However, if the aircraft are to be committed as a squadron to
operations around the clock, then at least two crews would be
required per aircraft. This would require the deployment of the
bulk of the RAAF's operational fighter pilots.
C-130 Hercules aircraft.
Three of these aircraft will be committed to supporting the
deployment to Iraq out of a total Australian fleet of 24
Chemical, Bacteriological and
Radiological (CBR) protection troops from the Incident Response
Regiment (IRR). While the IRR was originally set up for
domestic response within Australia, their skills may unfortunately
be in heavy demand in Iraq. Their capacity is limited by their
small numbers and their lack of heavy decontamination
CH-47 Chinook Helicopters.
Australia flies six of these heavy-lift helicopters which have been
recently updated. Like the F/A-18 these aircraft lack effective
EWSP. No details of numbers to be deployed have been released.
Quick Reaction Force from 4th RAR
(Commando) Battalion. These have only two commando
companies and could be considered to be in a state of flux as they
develop the skills required to maintain the East Coast Tactical
Action Group (announced in 200203 Budget) as well as retaining the
traditional raider skills gained from its amalgamation with 1st
Commando Battalion. A deployment of troops from this battalion will
adversely affect the establishment of an effective
counter-terrorism group on the East Coast of Australia.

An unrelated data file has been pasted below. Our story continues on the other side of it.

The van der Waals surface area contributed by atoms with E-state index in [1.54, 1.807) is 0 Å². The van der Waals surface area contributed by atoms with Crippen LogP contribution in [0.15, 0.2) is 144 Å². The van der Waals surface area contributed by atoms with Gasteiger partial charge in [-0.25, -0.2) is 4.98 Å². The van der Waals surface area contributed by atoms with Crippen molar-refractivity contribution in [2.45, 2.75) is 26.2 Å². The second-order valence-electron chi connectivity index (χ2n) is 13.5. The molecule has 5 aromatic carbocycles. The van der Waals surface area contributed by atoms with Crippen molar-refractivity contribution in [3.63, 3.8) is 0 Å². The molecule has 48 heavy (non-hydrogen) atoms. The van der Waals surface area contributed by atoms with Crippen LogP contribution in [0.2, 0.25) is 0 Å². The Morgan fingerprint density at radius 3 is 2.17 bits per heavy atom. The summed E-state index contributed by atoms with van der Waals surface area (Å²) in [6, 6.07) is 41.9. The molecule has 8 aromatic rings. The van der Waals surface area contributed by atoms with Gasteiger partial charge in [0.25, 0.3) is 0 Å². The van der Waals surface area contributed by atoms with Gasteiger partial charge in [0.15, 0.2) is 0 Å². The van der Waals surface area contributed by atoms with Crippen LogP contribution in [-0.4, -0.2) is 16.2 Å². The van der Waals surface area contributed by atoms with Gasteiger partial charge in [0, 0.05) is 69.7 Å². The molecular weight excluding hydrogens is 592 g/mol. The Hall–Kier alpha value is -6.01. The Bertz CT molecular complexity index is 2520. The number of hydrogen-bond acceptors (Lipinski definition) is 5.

Clearance Divers Team (CDT).
One team is being deployed to the Persian Gulf out of the Navy's
two operational teams. These highly trained divers are normally
tasked with beach-reconnaissance and mine clearing.
The forces nominated for deployment are all
small contingents of disparate forces largely unable to operate
coherently, in comparison to, for example, the brigade deployed to
Vietnam, or the forces sent to East Timor. There is no indication
that any of the ADF's deployable headquarters are being mobilised
for deployment (as happened in East Timor). This suggests that if
the Australian forces are committed to actual operations, they will
do so under the operational control of American commanders.
No details have been released of the logistic
support arrangements for the deployed forces. Force elements such
as the F/A-18 fighter aircraft, the CH-47 Chinook helicopters and
even the elements of the 4th
RAR (Commando) Battalion require significant and specialised
logistic support elements to operate effectively. In the case of